Interface ValidationText
    Property MinLen, MaxLen as double 

No, it won't go to the database for you. But this sweeps a ton of crud under the rug.

You can even set these property values in the UI designer - yes, putting BL in bed with UI, BUT, if you only have one UI for the BL, actually works very well.

Now image a UI with a mix of things like listbox/multiselect, double-list picker controls, checked listbox, a groupbox of option buttons/checkboxes ...

Interface Selector
    property Items as list (of string) 
    property SelectedItems as list (of string)

Use what works on the UI - your generic routines can care less what they look like!! The subclassed UI pieces will just implement them to set/get the right values.

In addition ... we added 'validationEquation', ActivatesEquation (gray/ungray), SetValueTriggerEquation (if true, set value to SetValueEquation, otherwise, leave alone), which allowed controls to be set to simple values from other items (basically getting the values from bound objects as if using reflection) via Pascal Gayane's Expression Evaluator (it reads .net types!)

You can also subclass the main form, have it recurse thru all it's subcontrols, put together the XML's for the whole screen, and serialize it like that. You can have your own classes implement these in the non-UI layers and use it to totally (de/)serialize the UI state, and use them to read the UI too, if they relate to a business object, to map to it.

It's unbelievable how much this simplifies a complex app. We have one with 1200+ data entry panels (... pages... ours is a thickclient app) that will fill out 250 different paper forms at 250K LOC. The form definitions contain the 'name' of each control and this is pulled from the XML generated from the screens. We probably saved 500K LOC as many of the screens have no code behind them or only trivial code; all the databinding, validation, etc. is handled by common routines that reference the interfaces.

Like I say, this only works for a big app. Spend at least 2-3 weeks developing 90% of the functionality, though; probably another month throughout the 2 years dev maturing it. I am guessing your apps is big if you're caring about ICommand and its conveniences. I would put the payback at 15-20 moderately complex pages.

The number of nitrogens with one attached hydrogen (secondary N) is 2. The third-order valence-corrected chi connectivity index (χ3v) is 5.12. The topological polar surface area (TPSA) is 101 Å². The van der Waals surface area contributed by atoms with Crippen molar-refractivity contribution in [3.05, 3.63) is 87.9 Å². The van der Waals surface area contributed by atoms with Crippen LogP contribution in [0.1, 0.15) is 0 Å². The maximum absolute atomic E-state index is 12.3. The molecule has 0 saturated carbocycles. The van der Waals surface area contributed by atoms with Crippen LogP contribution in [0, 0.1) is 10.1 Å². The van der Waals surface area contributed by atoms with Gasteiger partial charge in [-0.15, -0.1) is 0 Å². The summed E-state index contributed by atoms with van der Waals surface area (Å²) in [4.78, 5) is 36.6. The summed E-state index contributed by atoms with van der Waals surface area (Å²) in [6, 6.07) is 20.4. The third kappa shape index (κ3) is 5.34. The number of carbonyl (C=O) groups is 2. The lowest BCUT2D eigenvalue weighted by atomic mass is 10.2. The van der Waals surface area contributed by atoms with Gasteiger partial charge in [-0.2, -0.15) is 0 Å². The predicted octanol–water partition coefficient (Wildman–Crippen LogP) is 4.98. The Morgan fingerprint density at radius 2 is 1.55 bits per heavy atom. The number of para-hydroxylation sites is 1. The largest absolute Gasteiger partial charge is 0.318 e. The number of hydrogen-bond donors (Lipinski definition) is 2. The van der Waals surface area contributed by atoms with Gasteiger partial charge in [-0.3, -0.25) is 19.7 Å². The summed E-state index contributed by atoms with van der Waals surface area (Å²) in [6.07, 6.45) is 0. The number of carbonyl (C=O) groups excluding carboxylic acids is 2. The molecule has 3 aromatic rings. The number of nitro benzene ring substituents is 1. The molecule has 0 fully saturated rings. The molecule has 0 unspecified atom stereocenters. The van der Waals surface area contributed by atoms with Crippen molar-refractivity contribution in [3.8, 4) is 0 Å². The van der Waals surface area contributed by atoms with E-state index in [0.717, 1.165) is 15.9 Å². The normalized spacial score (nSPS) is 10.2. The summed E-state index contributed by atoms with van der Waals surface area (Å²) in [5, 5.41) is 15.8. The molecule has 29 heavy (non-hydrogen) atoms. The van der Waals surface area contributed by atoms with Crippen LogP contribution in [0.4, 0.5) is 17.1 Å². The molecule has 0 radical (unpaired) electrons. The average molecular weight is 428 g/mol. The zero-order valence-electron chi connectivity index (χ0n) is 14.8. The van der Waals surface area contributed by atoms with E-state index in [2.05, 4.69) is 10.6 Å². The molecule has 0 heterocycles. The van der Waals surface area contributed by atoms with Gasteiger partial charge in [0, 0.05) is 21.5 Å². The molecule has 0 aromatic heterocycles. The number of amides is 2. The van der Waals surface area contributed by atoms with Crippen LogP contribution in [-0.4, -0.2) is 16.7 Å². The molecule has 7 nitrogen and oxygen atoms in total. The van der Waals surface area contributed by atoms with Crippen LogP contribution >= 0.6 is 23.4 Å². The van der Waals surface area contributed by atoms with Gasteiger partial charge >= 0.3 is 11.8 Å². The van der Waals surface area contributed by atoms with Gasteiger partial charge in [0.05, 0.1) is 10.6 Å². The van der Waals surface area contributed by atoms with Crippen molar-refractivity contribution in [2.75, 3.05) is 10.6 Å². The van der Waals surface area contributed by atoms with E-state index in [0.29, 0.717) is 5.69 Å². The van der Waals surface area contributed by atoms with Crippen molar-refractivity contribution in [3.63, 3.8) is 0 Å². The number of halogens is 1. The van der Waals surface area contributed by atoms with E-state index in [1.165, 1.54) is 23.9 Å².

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If I'm understanding the question correctly, you could write a ControllerCommand class to encapsulate this. Something like this:

public class ControllerCommand
{
    public string Action { get; set; }
    public string Controller { get; set; }
    public object RouteValues { get; set; }
    public bool IsEnabled { get; set; }
}

Your Details viewmodel might use it like this:

public class DetailsModel
{
    public guid Id { get; set;}
    // some other viewmodel properties
    public ControllerCommand Edit { get; set; }
}

You could write extension methods on HtmlHelper to replace the built-in ones:

public MvcHtmlString CommandLink(this HtmlHelper html, string linkText, ControllerCommand command, object htmlAttributes)
{
    if (command.IsEnabled)
    {
        return html.ActionLink(linkText, command.Action, command.Controller, command.RouteValues, htmlAttributes);
    }
    else
    {
        return MvcHtmlString.Create(linkText);
        // perhaps return <span class="disabled-command">linkText</span>
    }
}
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One of the ways I have found is to use Filter attributes which you can put in your Actions, but that only handles CanExecute on the server side.

For the GUI side, couldnt find better way than putting If statements to check if the user is Priviliged to run particular action (i.e. Edit/Delete buttons)